Speedup your test suite on Codeship using ParallelCI

As I mentioned in an earlier blog post we use Codeship to test some of our private repositories. The folks at Codeship improved their service a lot since we first used it: the UI is improved a lot (both visually as practically) and the list of notification services keeps growing too.

Lately they introduced a cool new feature called ParallelCI. Travis CI has a similar feature called build matrix. You can split up your test suite in multiple parallel builds, called pipelines. If you have a big or slow test suite (probably your Behat tests) you can speed up things a lot by splitting them into multiple pipelines.

Example configuration

Because our phpspec suite is fast enough, we’ve splitted our Behat suite in multiple pipelines. Of course this is project dependant and will vary per use case. To enable ParallelCI open your project settings at Codeship and click on the “Test” link. Scroll down for the “Configure Test Pipelines” section. There will be one pipeline configured called “Test commands” in which all your current test commands are configured.
Click on the green “Add new pipeline” link and a new pipeline tab will be added. Give it a clear name and add your test command. To get an idea of how this can be done take a look at our configuration:

Tab #1: Behat user

Tab #2: Behat profile

Tab #3: phpspec

When you save these settings (the pipeline edit form is bit cumbersome as you will notice when adding new tabs, but I guess this will be improved soon enough) and rerun your last run you’ll see your suite will be split into multiple pipelines and as a result it will speedup things drastically. So I definitely see the use of this new feature and I’m sure you’ll love it for your bigger test suites.

How to use Codeship with Symfony2, phpspec and Behat

My coworkers and I at waarneembemiddeling.nl are really fond of phpspec and Behat. Yes, we must confess: we didn’t test much since a couple of months ago. We skipped the phpunit age and started right away with phpspec and Behat. We also like services, so instead of setting up (and maintain) our own CI server, we use Codeship. To be honest we fell in love with Travis, but that was a little bit to expensive for us. And so our search ended at Codeship.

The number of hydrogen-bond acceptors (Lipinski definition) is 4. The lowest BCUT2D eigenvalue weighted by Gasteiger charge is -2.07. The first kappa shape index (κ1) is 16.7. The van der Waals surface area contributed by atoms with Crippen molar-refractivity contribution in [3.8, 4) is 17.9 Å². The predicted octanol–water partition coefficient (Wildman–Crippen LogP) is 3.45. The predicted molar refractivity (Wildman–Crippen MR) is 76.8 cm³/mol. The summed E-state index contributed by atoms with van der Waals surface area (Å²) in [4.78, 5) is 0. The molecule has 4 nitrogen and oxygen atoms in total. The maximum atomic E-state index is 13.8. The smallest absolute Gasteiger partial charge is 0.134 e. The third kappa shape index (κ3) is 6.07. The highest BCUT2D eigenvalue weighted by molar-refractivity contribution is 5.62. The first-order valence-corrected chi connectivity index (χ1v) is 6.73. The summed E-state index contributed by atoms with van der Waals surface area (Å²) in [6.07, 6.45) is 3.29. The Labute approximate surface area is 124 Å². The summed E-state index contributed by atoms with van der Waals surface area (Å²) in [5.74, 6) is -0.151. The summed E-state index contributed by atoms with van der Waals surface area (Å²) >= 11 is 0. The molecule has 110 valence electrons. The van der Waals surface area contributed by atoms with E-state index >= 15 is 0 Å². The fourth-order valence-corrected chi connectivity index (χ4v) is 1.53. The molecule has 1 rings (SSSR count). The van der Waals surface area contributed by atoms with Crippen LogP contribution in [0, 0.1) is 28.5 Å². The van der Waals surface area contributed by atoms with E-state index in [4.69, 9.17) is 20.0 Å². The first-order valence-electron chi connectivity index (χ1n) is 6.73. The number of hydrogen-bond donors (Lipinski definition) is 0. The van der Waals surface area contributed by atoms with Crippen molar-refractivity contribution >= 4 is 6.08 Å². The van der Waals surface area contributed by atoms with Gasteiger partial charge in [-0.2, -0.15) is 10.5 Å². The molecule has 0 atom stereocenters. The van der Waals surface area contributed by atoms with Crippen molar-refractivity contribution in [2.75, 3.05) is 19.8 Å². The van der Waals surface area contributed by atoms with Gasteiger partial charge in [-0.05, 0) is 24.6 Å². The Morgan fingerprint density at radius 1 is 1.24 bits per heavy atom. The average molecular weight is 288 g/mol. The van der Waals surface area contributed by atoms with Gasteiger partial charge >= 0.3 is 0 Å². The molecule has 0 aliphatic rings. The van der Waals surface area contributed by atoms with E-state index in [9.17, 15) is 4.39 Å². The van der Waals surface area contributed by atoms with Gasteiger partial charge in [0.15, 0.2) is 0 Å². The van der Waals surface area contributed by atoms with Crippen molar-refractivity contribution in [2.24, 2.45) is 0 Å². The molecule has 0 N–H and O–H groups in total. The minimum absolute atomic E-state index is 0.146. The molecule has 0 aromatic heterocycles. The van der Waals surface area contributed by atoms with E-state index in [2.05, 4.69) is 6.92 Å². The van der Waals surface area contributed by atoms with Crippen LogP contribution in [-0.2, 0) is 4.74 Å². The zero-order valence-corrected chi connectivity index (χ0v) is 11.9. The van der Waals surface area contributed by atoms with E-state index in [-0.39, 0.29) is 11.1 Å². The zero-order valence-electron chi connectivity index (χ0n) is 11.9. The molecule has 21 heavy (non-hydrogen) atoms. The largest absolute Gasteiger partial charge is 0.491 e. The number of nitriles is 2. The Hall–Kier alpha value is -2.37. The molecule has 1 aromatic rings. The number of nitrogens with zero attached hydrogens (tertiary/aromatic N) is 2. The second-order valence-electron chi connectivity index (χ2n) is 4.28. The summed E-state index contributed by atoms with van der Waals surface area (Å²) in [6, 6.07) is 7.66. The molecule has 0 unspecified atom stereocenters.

There is some documentation on how to use it with php, but its not that in depth about phpspec and friends. Let’s start with phpspec, as this is pretty easy. I’m assuming you install phpspec and Behat as dev dependencies using Composer:


Now head over to codeship.com and edit your projects configuration. Pick “PHP” as your technology (didn’t see that one coming). In the “setup commands” field we first select the desired php version:

Next install deps (I believe this line is placed there by default by the codeship guys):

Then add phpsec to the “test commands” field:

Et voila, phpspec should now be functioning. 🙂


Behat is a little bit more difficult. The first problem you need to solve is to get the MySQL credentials into your Symfony2 application. These are provided trough environment vars, but differ from the naming convention in Symfony2.

We start by changing our app/config/config_test.yml:

Now to let Symfony2 pick up the environment vars we have to follow the convention I just mentioned. This means that an environment variable with the name SYMFONY__TEST_DATABASE_USER will be recognised when building the container. But let’s start by adding a bash script to ease the setup of the testing environment (locally and Codeship). Call it setup_test_env.sh and place it in the root of your project:

Then adjust your codeship setup commands and add:

Last but not least add the behat command to the test commands:

Things should be working now. Quickly enough you will run into the infamous xdebug “Fatal error: Maximum function nesting level of ‘100’ reached” error. Let’s fix this right away and add this in your setup commands:


So the complete setup commands dialog for phpspec and Behat together looks like this:

And the test commands like this:

Everything should be working fine now! To run your tests local don’t forget to first execute the bash script (notice the extra dot, it is required):

Happy testing! 😉